On Being Positive on World AIDS Day
By Christopher Edwards on 12/01/2010 @ 11:19 AM
The appointment was supposed to be just a check-in. I already thought I'd cleared the hurdle.
Instead on October 18, 1999, at the SF City Clinic I was told that I was HIV-positive. I was 25. The date kinda sticks you know? I have a tattoo on my left of arm of chai, Hebrew for both "living" and the number 18, which I saw and still see as especially prophetic.
As I delved into my art school studies and tried to find a way to answer the anger and confusion, I spent several months becoming deeply intimate with David Wojnarowicz, whose cross-disciplinary work in the 1980s, dealt with themes about sex and love and HIV and the male body. His work was and is challenging, and right now he continues to be misunderstood as a piece of his is in the middle of a censorship controversy at the National Portrait Gallery.
Now, 11 years later — nine of those years in a binational relationship — I can let the distance between my emotions take in the meaning of HIV to me and the epidemic to our community and to Immigration Equality.
Of all the important emotions that I attach to my relationship is the understanding that the stability of that relationship, as unstable as our unjust immigration system has made it, has helped me stay healthy, helped my immune system respond in a healthy way.
Because of the important work of HIV-positive activists, living with the disease in the U.S. right now, especially in a cities like New York and San Francisco, offers a plethora of support for healthy living. I'm also indebted to the work of activists in the 1980s, 1990s, and even today that have fought so hard for that social safety net. Included in those are the activists that founded Immigration Equality, in response to ban on travel and immigration for HIV-positive people.
Being apart of Immigration Equality, then as a volunteer and now as an employee, as that ban was overturned and the very first HIV positive immigrants are allowed to seek asylum here has been an incredible journey. The overturning of the HIV ban is a very powerful statement to our perseverance as well as the perseverance of activists in creating the change we want and need.
Several years ago, thinking about the important performance work David Wojnarowicz, I kissed statistics from the worldwide AIDS epidemic as a form of blessing. Today, on World AIDS Day, I share that piece with you:
HuffingtonPost Highlights LGBT Binational Families on Thanksgiving
By Steve Ralls on 11/25/2010 @ 09:50 AM
This morning, HuffingtonPost.com's home page includes the stories of LGBT binational families as part of the site's 'Thanksgiving 2010' coverage. HuffPo - one of the most widely read sites on the web - features Immigration Equality's recent work on behalf of the Uniting American Families Act among its front page headlines for the holiday.
As most Americans begin the holiday season on Thursday, in a national observance of "thanks," many will come together with family, friends and loved ones. But for one group of Americans, the holidays can be an especially painful experience. Thousands of lesbian, gay, bisexual and transgender citizens in relationships with partners from abroad will be forced to spend Thanksgiving alone... or packing their bags so they can keep their families together.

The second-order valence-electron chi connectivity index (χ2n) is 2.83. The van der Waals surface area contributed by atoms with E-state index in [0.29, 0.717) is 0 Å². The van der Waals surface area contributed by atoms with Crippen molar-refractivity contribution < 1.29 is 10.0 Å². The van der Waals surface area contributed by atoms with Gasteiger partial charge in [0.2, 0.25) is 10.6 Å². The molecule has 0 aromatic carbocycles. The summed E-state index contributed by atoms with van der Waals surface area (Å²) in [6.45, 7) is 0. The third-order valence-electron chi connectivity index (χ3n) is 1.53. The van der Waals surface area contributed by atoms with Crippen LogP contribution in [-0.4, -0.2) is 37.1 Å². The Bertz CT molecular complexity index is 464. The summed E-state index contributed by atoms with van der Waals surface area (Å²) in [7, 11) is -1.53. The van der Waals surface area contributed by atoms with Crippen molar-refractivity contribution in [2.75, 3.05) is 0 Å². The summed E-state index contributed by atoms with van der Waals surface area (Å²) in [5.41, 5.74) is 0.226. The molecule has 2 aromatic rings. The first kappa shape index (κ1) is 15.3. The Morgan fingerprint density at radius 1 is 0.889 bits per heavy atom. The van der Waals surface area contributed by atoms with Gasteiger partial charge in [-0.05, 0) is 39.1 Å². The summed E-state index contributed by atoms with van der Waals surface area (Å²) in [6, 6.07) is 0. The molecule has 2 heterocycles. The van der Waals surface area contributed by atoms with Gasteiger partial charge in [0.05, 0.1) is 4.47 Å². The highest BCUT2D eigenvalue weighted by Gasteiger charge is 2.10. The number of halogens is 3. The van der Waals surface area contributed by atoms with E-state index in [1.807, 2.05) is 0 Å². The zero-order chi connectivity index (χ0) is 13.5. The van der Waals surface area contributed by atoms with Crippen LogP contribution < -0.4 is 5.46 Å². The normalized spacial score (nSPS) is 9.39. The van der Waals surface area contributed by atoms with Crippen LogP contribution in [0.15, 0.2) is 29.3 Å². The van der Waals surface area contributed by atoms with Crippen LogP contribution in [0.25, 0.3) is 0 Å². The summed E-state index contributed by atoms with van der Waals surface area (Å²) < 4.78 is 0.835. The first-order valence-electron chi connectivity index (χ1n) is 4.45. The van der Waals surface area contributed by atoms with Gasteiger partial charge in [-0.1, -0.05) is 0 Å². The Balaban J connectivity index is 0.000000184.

Under current U.S. immigration laws, lesbian and gay Americans do not have the right to sponsor their foreign national partners for residency, as their straight neighbors do. Instead, immigration laws force these couples -- about 17,000 of whom are raising young children who are American citizens -- to separate or leave the country, forced into exile because their families are not recognized under federal law. This painful reality is forcing many American citizens, and their families, to flee their own country, exacting a heavy cost on our economy, communities and on the countless people who constitute their extended families, too.
In San Jose, California, Judy Rickard will spend Thanksgiving without her partner Karin, who is a British citizen. Judy took early retirement from her job with a university so she could be with her partner. Though Karin has been able to remain in the U.S. for six months each year, thanks to a tourist visa, the couple were forced to live abroad the remainder of the year. When Karin was forced to return to Britain earlier this year, however, Judy had to remain behind. Now, they will spend the holidays apart, while confronting a painful choice together: Will Judy sell her home and relocate abroad? And if she does, how will she maintain ties with her family -- including her elderly parents -- here in the United States?
Each day, more and more binational couples are moving abroad, as 19 countries -- and counting -- allow them to keep their families together. While many nations have amended their immigration laws to recognize lesbian and gay families (with Ireland being just the latest to do so), the United States continues to bar federal recognition of those families at nearly every turn.
The stark reality is that United States law is forcing Americans to rip their families apart, or leave their own country in order to be with the person they love.
By Staff on 11/24/2010 @ 09:59 AM
This week, families will begin the holiday season with a day of thanks. All of us at Immigration Equality and the Immigration Equality Action Fund wish our clients, families, supporters, allies and champions a wonderful Thanksgiving holiday filled with peace.